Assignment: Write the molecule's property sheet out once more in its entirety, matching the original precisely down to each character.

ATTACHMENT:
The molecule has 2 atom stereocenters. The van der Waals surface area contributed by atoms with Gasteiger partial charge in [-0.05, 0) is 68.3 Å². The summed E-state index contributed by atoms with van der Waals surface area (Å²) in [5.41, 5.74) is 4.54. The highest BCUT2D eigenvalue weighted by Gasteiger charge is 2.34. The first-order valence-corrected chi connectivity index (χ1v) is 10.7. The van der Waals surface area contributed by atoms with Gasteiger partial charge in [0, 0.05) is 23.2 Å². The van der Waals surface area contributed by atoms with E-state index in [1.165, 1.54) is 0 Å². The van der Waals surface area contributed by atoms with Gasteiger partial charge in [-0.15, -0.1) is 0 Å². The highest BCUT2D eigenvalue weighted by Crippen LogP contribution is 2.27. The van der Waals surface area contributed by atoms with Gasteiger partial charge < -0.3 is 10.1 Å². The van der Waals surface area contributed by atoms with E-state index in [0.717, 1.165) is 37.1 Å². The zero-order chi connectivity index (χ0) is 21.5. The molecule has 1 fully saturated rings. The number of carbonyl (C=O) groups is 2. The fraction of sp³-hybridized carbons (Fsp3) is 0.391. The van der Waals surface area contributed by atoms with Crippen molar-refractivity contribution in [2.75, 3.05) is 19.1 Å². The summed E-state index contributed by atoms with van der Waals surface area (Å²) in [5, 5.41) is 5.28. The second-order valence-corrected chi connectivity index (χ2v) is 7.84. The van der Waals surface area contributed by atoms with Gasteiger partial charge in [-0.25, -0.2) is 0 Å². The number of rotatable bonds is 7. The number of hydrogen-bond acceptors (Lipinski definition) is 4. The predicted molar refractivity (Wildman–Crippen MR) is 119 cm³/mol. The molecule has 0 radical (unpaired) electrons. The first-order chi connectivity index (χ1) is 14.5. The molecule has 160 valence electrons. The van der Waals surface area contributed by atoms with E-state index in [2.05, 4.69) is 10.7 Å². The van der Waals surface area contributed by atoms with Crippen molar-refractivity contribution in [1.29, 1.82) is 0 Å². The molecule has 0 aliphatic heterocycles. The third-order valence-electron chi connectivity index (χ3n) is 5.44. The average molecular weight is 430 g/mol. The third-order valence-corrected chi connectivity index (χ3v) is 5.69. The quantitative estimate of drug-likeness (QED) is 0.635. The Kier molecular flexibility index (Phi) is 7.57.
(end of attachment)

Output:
The molecule has 2 atom stereocenters. The van der Waals surface area contributed by atoms with Gasteiger partial charge in [-0.05, 0) is 68.3 Å². The summed E-state index contributed by atoms with van der Waals surface area (Å²) in [5.41, 5.74) is 4.54. The highest BCUT2D eigenvalue weighted by Gasteiger charge is 2.34. The first-order valence-corrected chi connectivity index (χ1v) is 10.7. The van der Waals surface area contributed by atoms with Gasteiger partial charge in [0, 0.05) is 23.2 Å². The van der Waals surface area contributed by atoms with E-state index in [1.165, 1.54) is 0 Å². The van der Waals surface area contributed by atoms with Gasteiger partial charge in [-0.15, -0.1) is 0 Å². The highest BCUT2D eigenvalue weighted by Crippen LogP contribution is 2.27. The van der Waals surface area contributed by atoms with Gasteiger partial charge < -0.3 is 10.1 Å². The van der Waals surface area contributed by atoms with E-state index in [0.717, 1.165) is 37.1 Å². The zero-order chi connectivity index (χ0) is 21.5. The molecule has 1 fully saturated rings. The number of carbonyl (C=O) groups is 2. The fraction of sp³-hybridized carbons (Fsp3) is 0.391. The van der Waals surface area contributed by atoms with Crippen molar-refractivity contribution in [2.75, 3.05) is 19.1 Å². The summed E-state index contributed by atoms with van der Waals surface area (Å²) in [5, 5.41) is 5.28. The second-order valence-corrected chi connectivity index (χ2v) is 7.84. The van der Waals surface area contributed by atoms with Gasteiger partial charge in [-0.25, -0.2) is 0 Å². The number of rotatable bonds is 7. The number of hydrogen-bond acceptors (Lipinski definition) is 4. The predicted molar refractivity (Wildman–Crippen MR) is 119 cm³/mol. The molecule has 0 radical (unpaired) electrons. The first-order chi connectivity index (χ1) is 14.5. The molecule has 160 valence electrons. The van der Waals surface area contributed by atoms with E-state index in [2.05, 4.69) is 10.7 Å². The van der Waals surface area contributed by atoms with Crippen molar-refractivity contribution in [1.29, 1.82) is 0 Å². The molecule has 0 aliphatic heterocycles. The third-order valence-electron chi connectivity index (χ3n) is 5.44. The average molecular weight is 430 g/mol. The third-order valence-corrected chi connectivity index (χ3v) is 5.69. The quantitative estimate of drug-likeness (QED) is 0.635. The Kier molecular flexibility index (Phi) is 7.57.